Poet and novelist James Purdy was born in Hicksville, Ohio. He earned a BA in French at Bowling Green State College and an MA in English at the University of Chicago. Throughout his career, his work repeatedly met with resistance from editors and reviewers. Following a succession of rejections from New York magazine editors, Purdy privately published his first collection of short stories, Don’t Call Me by My Right Name (1956), with the assistance of Chicago businessman Osborn Andreas. The collection caught poet Edith Sitwell’s attention, and she became a major advocate of Purdy’s work.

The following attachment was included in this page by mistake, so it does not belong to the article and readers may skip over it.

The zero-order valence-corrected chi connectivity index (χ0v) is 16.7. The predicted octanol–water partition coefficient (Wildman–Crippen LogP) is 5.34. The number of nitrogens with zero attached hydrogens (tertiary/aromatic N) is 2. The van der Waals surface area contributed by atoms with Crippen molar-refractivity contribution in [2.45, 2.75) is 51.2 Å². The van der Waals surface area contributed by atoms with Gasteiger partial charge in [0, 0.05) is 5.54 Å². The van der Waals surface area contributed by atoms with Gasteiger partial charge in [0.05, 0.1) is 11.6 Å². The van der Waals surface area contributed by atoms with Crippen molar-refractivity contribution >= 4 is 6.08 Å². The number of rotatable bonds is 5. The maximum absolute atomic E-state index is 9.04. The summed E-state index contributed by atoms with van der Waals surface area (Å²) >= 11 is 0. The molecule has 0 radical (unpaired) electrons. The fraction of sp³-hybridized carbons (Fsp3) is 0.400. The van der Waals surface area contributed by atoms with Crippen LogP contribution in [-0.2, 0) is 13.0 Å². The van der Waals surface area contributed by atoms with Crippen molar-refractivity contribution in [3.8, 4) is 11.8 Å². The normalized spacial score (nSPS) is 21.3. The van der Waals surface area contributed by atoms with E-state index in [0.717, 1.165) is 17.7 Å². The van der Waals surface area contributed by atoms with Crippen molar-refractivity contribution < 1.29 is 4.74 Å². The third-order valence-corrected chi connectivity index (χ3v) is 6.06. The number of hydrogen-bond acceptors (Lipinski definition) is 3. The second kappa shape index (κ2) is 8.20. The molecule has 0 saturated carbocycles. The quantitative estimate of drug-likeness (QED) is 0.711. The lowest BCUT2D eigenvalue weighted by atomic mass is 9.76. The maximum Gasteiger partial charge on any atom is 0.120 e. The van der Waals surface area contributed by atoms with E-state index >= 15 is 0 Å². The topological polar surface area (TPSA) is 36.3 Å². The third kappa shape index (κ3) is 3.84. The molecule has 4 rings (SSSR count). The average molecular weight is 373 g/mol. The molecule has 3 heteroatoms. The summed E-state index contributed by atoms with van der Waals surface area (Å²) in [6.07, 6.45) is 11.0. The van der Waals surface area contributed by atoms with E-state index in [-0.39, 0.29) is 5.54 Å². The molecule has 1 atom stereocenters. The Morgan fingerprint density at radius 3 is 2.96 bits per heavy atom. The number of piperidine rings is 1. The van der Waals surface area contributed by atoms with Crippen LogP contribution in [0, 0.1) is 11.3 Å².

Over the course of his career, Purdy published more than a dozen novels and numerous collections of poetry, short stories, and plays. Often gothic in nature, his work is characterized by its dark tone and scathing appraisal of American society. Purdy encountered continuous negative criticism from reviewers throughout the decades, but Gore Vidal, Jonathan Franzen, and others have praised Purdy as a modern American genius. He died in 2009 in Brooklyn Heights.
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